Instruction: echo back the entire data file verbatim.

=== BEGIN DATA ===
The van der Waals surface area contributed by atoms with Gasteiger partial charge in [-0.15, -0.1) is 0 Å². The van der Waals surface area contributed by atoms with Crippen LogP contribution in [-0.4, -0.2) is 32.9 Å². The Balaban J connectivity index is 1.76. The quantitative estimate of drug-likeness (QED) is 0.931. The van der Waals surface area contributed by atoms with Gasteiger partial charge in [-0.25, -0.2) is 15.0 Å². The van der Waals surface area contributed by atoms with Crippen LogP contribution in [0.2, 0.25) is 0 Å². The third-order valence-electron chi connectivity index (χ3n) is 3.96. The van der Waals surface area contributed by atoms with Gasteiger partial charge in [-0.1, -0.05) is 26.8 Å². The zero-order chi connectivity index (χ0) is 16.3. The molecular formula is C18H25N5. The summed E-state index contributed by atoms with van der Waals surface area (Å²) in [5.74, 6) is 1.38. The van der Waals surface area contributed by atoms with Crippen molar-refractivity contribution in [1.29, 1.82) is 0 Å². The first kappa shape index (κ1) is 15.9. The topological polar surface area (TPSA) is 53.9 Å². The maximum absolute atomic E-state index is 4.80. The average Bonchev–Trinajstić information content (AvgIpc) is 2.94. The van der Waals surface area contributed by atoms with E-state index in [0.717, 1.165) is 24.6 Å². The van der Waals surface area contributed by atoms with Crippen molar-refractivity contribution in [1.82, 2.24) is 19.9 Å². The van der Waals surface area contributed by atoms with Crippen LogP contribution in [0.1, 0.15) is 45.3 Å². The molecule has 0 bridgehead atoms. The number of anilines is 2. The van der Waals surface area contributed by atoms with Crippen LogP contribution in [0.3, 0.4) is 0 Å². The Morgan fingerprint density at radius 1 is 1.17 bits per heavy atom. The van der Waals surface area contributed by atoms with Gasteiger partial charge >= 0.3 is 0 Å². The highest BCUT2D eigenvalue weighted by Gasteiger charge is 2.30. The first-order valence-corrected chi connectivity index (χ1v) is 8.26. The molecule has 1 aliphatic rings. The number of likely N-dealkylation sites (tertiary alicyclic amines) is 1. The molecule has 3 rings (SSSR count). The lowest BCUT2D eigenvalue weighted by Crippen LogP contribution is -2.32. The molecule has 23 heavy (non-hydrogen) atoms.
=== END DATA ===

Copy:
The van der Waals surface area contributed by atoms with Gasteiger partial charge in [-0.15, -0.1) is 0 Å². The van der Waals surface area contributed by atoms with Crippen LogP contribution in [-0.4, -0.2) is 32.9 Å². The Balaban J connectivity index is 1.76. The quantitative estimate of drug-likeness (QED) is 0.931. The van der Waals surface area contributed by atoms with Gasteiger partial charge in [-0.25, -0.2) is 15.0 Å². The van der Waals surface area contributed by atoms with Crippen LogP contribution in [0.2, 0.25) is 0 Å². The third-order valence-electron chi connectivity index (χ3n) is 3.96. The van der Waals surface area contributed by atoms with Gasteiger partial charge in [-0.1, -0.05) is 26.8 Å². The zero-order chi connectivity index (χ0) is 16.3. The molecular formula is C18H25N5. The summed E-state index contributed by atoms with van der Waals surface area (Å²) in [5.74, 6) is 1.38. The van der Waals surface area contributed by atoms with Crippen molar-refractivity contribution in [1.29, 1.82) is 0 Å². The first kappa shape index (κ1) is 15.9. The topological polar surface area (TPSA) is 53.9 Å². The maximum absolute atomic E-state index is 4.80. The average Bonchev–Trinajstić information content (AvgIpc) is 2.94. The van der Waals surface area contributed by atoms with E-state index in [0.717, 1.165) is 24.6 Å². The van der Waals surface area contributed by atoms with Crippen molar-refractivity contribution in [1.82, 2.24) is 19.9 Å². The van der Waals surface area contributed by atoms with Crippen LogP contribution in [0.1, 0.15) is 45.3 Å². The molecule has 0 bridgehead atoms. The number of anilines is 2. The van der Waals surface area contributed by atoms with Crippen LogP contribution in [0.3, 0.4) is 0 Å². The Morgan fingerprint density at radius 1 is 1.17 bits per heavy atom. The van der Waals surface area contributed by atoms with Gasteiger partial charge >= 0.3 is 0 Å². The highest BCUT2D eigenvalue weighted by Gasteiger charge is 2.30. The first-order valence-corrected chi connectivity index (χ1v) is 8.26. The molecule has 1 aliphatic rings. The number of likely N-dealkylation sites (tertiary alicyclic amines) is 1. The molecule has 3 rings (SSSR count). The lowest BCUT2D eigenvalue weighted by Crippen LogP contribution is -2.32. The molecule has 23 heavy (non-hydrogen) atoms.